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When a spiritual leader forces you to do something, It’s not persuasion. It’s spiritual abuse. Manipulation and coercion are abusive.
When I resisted these attempts I was accused of resisting the Spirit and blocking the vision of the church.
A personal story: I met with one pastor before I finally broke ties with him. He was furious because I wouldn’t cooperate. At one point in the meeting he poked his finger hard into my chest and told me that Lisa and I needed therapy.
What provoked him to do this? Well, he asked me, “What is it about me that bothers you so much?” I said, “I find you very controlling.” He went ballistic.
Another time a person with spiritual authority over me flipped when I suggested that he not encourage people to adore him so much. By adore I mean bowing and kneeling at his feet and weeping in rapt adoration. He fired me and thrust me and my family into financial desperation.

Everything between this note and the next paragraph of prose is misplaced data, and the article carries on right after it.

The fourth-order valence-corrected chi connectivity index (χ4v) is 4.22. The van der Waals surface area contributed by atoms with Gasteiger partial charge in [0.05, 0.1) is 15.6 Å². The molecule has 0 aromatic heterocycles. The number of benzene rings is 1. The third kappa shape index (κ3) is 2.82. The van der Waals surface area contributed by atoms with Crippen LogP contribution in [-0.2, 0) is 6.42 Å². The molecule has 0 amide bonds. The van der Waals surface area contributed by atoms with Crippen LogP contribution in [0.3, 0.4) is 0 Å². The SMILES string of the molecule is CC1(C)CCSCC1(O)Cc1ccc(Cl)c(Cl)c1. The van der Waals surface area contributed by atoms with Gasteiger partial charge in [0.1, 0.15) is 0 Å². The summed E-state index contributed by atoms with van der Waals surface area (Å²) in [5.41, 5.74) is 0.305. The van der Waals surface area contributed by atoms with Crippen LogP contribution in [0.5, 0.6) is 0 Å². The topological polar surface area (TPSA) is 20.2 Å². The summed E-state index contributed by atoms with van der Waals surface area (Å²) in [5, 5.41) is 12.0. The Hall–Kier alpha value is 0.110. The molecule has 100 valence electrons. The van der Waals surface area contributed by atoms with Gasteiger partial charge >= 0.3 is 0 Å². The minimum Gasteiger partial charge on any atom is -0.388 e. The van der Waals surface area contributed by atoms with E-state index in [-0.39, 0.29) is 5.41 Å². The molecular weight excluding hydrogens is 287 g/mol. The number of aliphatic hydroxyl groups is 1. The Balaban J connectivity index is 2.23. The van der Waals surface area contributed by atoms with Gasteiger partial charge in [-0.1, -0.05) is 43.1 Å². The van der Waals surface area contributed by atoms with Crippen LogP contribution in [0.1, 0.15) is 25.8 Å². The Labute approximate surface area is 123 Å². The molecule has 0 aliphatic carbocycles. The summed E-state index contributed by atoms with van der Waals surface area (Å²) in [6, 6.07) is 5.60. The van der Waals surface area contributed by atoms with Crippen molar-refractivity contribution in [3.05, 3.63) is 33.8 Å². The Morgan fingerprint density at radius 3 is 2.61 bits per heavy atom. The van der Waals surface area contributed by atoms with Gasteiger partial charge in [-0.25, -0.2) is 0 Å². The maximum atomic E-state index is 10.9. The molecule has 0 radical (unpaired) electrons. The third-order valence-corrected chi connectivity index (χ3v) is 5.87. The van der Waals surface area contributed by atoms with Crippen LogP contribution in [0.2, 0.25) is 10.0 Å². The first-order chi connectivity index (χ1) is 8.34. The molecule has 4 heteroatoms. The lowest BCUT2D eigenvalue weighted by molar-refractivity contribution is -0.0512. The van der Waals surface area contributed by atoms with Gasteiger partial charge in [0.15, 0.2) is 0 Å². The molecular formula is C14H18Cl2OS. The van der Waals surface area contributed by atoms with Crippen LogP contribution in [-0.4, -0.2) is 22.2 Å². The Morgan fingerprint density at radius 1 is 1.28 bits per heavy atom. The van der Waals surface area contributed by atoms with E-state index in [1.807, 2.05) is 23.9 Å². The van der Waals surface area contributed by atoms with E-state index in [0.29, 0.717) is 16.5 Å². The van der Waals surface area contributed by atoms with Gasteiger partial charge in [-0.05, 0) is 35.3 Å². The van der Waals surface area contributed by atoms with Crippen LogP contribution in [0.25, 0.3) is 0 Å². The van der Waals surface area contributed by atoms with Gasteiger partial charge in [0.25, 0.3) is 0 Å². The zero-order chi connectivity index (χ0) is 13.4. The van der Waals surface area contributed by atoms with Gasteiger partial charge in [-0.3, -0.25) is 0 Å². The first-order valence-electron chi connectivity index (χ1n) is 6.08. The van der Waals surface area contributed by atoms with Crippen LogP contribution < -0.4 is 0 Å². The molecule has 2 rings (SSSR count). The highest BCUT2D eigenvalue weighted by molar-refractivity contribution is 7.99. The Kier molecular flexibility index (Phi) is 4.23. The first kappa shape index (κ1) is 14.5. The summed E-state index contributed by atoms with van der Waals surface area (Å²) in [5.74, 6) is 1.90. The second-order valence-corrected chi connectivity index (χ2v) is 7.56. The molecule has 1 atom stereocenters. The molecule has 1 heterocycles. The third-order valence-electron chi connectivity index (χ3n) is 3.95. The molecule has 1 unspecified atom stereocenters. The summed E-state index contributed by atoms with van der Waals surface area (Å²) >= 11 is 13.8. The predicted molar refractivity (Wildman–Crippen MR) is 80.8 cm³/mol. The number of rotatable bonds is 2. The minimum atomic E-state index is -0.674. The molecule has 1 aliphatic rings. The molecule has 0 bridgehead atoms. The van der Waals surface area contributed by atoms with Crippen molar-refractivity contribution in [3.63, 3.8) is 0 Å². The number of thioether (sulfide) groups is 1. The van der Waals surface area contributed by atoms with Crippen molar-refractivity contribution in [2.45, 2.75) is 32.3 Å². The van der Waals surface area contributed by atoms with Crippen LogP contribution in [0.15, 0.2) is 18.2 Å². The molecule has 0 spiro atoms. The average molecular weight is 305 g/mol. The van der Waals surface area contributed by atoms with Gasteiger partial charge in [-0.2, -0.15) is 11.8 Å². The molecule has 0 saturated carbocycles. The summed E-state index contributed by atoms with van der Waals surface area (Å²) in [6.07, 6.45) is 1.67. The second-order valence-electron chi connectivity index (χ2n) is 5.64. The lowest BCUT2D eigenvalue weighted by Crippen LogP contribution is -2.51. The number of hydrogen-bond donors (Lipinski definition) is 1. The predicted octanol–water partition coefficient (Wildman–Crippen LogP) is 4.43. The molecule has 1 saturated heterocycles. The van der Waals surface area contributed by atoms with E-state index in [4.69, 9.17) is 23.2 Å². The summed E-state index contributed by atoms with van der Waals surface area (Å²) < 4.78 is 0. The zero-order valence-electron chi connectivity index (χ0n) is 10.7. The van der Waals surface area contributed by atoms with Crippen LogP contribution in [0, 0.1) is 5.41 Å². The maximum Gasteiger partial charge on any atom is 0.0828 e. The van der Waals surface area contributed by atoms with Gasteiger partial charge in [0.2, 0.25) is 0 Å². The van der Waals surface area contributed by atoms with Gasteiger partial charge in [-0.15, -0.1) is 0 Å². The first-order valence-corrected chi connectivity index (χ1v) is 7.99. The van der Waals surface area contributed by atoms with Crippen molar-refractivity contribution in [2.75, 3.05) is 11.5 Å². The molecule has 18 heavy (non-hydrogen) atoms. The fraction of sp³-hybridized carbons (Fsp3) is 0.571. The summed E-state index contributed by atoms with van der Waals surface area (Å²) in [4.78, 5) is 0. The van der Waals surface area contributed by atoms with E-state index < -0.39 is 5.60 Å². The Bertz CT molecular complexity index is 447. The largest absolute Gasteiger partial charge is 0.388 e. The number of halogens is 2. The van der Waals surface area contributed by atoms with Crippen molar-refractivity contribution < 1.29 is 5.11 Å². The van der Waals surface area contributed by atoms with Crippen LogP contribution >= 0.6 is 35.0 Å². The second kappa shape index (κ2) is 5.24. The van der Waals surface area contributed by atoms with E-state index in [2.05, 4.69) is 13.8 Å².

Those two incidents are abuse.
Understand that many spiritual leaders confuse coercion with persuasion because they really really want you to do what they want.
Is that clear to you?
Because some people can’t tell. I couldn’t for a long time because I was taught that spiritual leaders making you do something you don’t want to do is some kind of anointing, God’s way of overpowering your fleshly resistance to God’s will.
Here’s one way I tell the difference between abuse and persuasion:
When you are spiritually abused you feel like something’s wrong but you blame yourself. When you are persuaded you feel that something’s right and you feel better about yourself because of it.
How do you tell the difference?